On Whether Stoics Can Be Activists
by Jan Garrett
March 15, 2004Many of my posts to the International Stoic Forum over the last several years have addressed this point in one form or another. The reason it keeps coming up is that we are prone to certain conceptual confusions that make it likely.
People confuse resoluteness with passionate commitment and with uncritical attachment to dogma. Stoics do deliberately try to avoid the passions (understood as violent feelings generated by the making of incorrect judgments) and uncritical attachment to dogma. There is no reason they cannot pursue appropriate goals with appropriate resoluteness.
People confuse activism with advocacy. Activism and advocacy overlap but differ: the first refers to activities such as standing on a streetcorner distributing leaflets or marching in demonstrations or organizing rallies more than does the second. The second refers to a range of persuasive activities, such as writing letters to newspapers and sending messages to email groups or chat rooms, composing articles or pamphlets, giving lectures, and speaking at rallies.
There's nothing preventing a Stoic from being either an activist or an advocate for certain well-thought-out public policies. The two approaches are in fact complementary. But the Stoic will take responsibility for his or her own practice as an advocate and participation as an activist. She will not follow a leader or a party just on his or its say-so. She will even join particular membership groups so as to promote their effectiveness if their work meets certain standards and membership does not compromise her exercise of reason.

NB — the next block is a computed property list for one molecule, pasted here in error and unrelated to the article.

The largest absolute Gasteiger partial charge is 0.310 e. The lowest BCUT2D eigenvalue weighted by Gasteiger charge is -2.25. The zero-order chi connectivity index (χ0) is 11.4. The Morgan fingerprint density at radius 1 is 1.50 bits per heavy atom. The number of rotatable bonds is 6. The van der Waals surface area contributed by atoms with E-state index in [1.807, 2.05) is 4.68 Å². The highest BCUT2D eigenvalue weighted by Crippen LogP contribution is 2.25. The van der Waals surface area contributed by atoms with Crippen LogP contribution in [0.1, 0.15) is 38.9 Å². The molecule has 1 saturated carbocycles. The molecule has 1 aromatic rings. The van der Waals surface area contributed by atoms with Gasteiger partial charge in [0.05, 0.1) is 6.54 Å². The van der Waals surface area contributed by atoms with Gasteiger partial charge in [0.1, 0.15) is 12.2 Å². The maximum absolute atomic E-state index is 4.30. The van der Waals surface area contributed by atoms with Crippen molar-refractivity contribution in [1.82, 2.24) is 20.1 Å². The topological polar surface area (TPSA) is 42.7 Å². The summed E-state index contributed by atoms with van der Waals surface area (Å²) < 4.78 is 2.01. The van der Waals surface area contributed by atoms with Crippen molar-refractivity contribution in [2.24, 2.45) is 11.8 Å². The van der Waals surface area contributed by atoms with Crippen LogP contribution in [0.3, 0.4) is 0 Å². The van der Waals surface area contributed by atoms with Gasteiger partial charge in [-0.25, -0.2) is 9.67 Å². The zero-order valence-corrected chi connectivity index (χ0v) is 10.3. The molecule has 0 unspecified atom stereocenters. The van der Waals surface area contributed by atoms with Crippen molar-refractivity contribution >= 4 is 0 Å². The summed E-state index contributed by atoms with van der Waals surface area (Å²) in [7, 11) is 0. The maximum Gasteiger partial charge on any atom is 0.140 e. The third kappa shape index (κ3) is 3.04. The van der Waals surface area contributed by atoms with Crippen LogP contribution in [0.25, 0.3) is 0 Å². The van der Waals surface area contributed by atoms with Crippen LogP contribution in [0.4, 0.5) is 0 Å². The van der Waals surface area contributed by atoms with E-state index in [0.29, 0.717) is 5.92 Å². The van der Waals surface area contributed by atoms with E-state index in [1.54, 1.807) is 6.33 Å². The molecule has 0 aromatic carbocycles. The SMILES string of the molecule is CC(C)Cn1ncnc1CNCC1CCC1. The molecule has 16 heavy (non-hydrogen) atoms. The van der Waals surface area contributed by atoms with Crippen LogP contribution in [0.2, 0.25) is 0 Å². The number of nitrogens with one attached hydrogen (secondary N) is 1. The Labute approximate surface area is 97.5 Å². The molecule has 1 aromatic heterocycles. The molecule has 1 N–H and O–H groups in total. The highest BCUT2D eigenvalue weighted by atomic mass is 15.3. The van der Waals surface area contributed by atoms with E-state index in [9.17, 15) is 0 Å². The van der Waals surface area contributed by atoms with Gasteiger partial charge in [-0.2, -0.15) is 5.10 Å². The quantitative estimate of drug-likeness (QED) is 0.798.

People confuse Stoic apatheia (internal freedom from the violent feelings) with relative lack of action or interaction with larger groups of individuals. That is, they confuse Stoic apatheia with retreat into the private sphere.
It is useful, however, to keep in mind that social justice activism or advocacy including opposition to unjust wars and the plundering of the commonwealth to fill the pockets of elites relates to matters that are not entirely under our control. Most of us are unable before they occur to prevent them from happening and usually unable after they have occurred to bring justice to the malefactors or ensure reparation for the victims. But "usually not" is not the same as "never." Unjust wars and massive distributive injustice belong to the category of strongly (to be) rejected things. These are things worthy of preventing just insofar as they are (partially) in our power, either individually or collectively. (Note how I am, just slightly, modifying Epictetus' classification of things from the first chapter of his Manual.)
That they are to be rejected does not entail that that when we cannot prevent them, the situation calls for outrage on the part of the good person. (There are people who think that it does, but their view of the virtues is closer to the Aristotelian view than to the Stoic.) Yet since the good person in the strict Stoic sense (the sage) may be as rare as the Ethiopian phoenix and Stoics who are making progress are not sages, those who are rightly trying to make a positive difference in the public realm must be able to cooperate with individuals who may be given to the sort of outrage the Aristotelians find appropriate. If the Stoic herself occasionally slips into anger at the massive injustice going on around her, she ought not to beat up on herself but admit the slip and move on.